By Zijad Delic
(July 15, 2009) – The good news is that the image of Muslims and Islam is improving in Canada. But the challenge now is to encourage more effort toward positive change from Canadian Muslims themselves!
It is time we made a serious commitment to urgent tasks from within ourselves and from within our communities. Why? Because public perceptions and understandings about us will not change — nor will our collective image — until Canadian Muslims realize that fundamental changes are needed in how we operate and manage our affairs in Canada. Only then can we exert enough influence on perceived realities to permanently reverse the prevailing negative opinions about our culture and faith.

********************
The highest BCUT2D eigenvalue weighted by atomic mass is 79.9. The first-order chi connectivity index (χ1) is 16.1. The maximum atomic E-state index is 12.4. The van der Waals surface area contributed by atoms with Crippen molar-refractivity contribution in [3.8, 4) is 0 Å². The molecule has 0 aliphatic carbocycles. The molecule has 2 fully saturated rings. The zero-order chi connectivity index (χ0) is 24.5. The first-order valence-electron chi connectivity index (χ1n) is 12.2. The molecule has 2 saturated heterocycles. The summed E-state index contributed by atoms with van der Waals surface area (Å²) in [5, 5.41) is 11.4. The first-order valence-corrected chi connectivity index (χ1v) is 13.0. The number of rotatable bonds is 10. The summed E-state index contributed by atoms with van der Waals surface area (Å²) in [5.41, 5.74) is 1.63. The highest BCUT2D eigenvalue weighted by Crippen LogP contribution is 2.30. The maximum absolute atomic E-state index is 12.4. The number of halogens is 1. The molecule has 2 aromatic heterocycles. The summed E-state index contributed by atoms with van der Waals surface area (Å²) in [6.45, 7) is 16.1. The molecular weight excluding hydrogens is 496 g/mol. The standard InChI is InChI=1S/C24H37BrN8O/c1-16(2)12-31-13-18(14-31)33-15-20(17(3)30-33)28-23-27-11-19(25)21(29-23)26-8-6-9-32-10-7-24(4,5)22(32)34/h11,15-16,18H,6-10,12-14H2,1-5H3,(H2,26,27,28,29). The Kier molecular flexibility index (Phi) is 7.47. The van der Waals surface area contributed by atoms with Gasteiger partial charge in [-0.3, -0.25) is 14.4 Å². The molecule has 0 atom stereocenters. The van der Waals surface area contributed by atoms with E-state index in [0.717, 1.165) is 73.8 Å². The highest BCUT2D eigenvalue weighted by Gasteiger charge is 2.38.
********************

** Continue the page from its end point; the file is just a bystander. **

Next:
The foregoing statement might seem stern and intimidating, but it is in fact supported from the core source of Islamic intellectual tradition – the Qur’an. God Almighty, the Creator of humanity, explained the notion of change for communities and societies in these words: “Truly, God does not change the condition of a people until they change what is in themselves.” (Qur’an 13:11)
Today’s article therefore discusses some urgent actions needed in order for Canadian Muslims to improve current societal perceptions and consequently establish a respectful place in Canada and abroad, despite the turbulent conditions of the world we live in. In short, I will address some ways in which we can start the process of change from within.